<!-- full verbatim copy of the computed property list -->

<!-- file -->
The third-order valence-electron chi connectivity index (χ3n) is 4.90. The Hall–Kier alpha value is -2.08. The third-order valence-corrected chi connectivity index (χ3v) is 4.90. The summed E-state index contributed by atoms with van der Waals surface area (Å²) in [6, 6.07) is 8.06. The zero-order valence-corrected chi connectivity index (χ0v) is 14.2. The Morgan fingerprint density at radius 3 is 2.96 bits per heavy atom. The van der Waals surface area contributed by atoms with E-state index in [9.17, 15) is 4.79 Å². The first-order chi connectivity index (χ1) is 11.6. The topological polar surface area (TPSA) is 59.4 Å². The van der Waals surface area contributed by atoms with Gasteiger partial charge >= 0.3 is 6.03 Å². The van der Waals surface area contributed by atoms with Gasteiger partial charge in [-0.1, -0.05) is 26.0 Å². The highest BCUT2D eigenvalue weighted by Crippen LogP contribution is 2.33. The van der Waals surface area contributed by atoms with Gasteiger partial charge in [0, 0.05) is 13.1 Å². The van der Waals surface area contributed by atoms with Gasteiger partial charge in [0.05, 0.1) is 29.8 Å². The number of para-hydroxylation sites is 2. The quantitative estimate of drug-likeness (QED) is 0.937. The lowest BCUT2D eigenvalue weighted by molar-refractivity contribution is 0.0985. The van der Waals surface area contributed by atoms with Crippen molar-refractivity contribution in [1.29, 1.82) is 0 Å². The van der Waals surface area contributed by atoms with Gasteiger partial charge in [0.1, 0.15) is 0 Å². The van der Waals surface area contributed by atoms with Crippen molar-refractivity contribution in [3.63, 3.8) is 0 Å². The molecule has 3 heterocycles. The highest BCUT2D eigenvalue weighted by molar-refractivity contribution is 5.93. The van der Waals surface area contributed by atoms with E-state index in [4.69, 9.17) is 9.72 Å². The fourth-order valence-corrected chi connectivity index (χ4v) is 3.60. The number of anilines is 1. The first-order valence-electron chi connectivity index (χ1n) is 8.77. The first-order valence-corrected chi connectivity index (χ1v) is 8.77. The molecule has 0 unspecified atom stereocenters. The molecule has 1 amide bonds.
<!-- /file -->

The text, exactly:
The third-order valence-electron chi connectivity index (χ3n) is 4.90. The Hall–Kier alpha value is -2.08. The third-order valence-corrected chi connectivity index (χ3v) is 4.90. The summed E-state index contributed by atoms with van der Waals surface area (Å²) in [6, 6.07) is 8.06. The zero-order valence-corrected chi connectivity index (χ0v) is 14.2. The Morgan fingerprint density at radius 3 is 2.96 bits per heavy atom. The van der Waals surface area contributed by atoms with E-state index in [9.17, 15) is 4.79 Å². The first-order chi connectivity index (χ1) is 11.6. The topological polar surface area (TPSA) is 59.4 Å². The van der Waals surface area contributed by atoms with Gasteiger partial charge >= 0.3 is 6.03 Å². The van der Waals surface area contributed by atoms with Gasteiger partial charge in [-0.1, -0.05) is 26.0 Å². The highest BCUT2D eigenvalue weighted by Crippen LogP contribution is 2.33. The van der Waals surface area contributed by atoms with Gasteiger partial charge in [0, 0.05) is 13.1 Å². The van der Waals surface area contributed by atoms with Gasteiger partial charge in [0.05, 0.1) is 29.8 Å². The number of para-hydroxylation sites is 2. The quantitative estimate of drug-likeness (QED) is 0.937. The lowest BCUT2D eigenvalue weighted by molar-refractivity contribution is 0.0985. The van der Waals surface area contributed by atoms with Crippen molar-refractivity contribution in [1.29, 1.82) is 0 Å². The van der Waals surface area contributed by atoms with Gasteiger partial charge in [0.1, 0.15) is 0 Å². The van der Waals surface area contributed by atoms with Crippen molar-refractivity contribution in [3.63, 3.8) is 0 Å². The molecule has 3 heterocycles. The highest BCUT2D eigenvalue weighted by molar-refractivity contribution is 5.93. The van der Waals surface area contributed by atoms with E-state index in [4.69, 9.17) is 9.72 Å². The fourth-order valence-corrected chi connectivity index (χ4v) is 3.60. The number of anilines is 1. The first-order valence-electron chi connectivity index (χ1n) is 8.77. The first-order valence-corrected chi connectivity index (χ1v) is 8.77. The molecule has 0 unspecified atom stereocenters. The molecule has 1 amide bonds.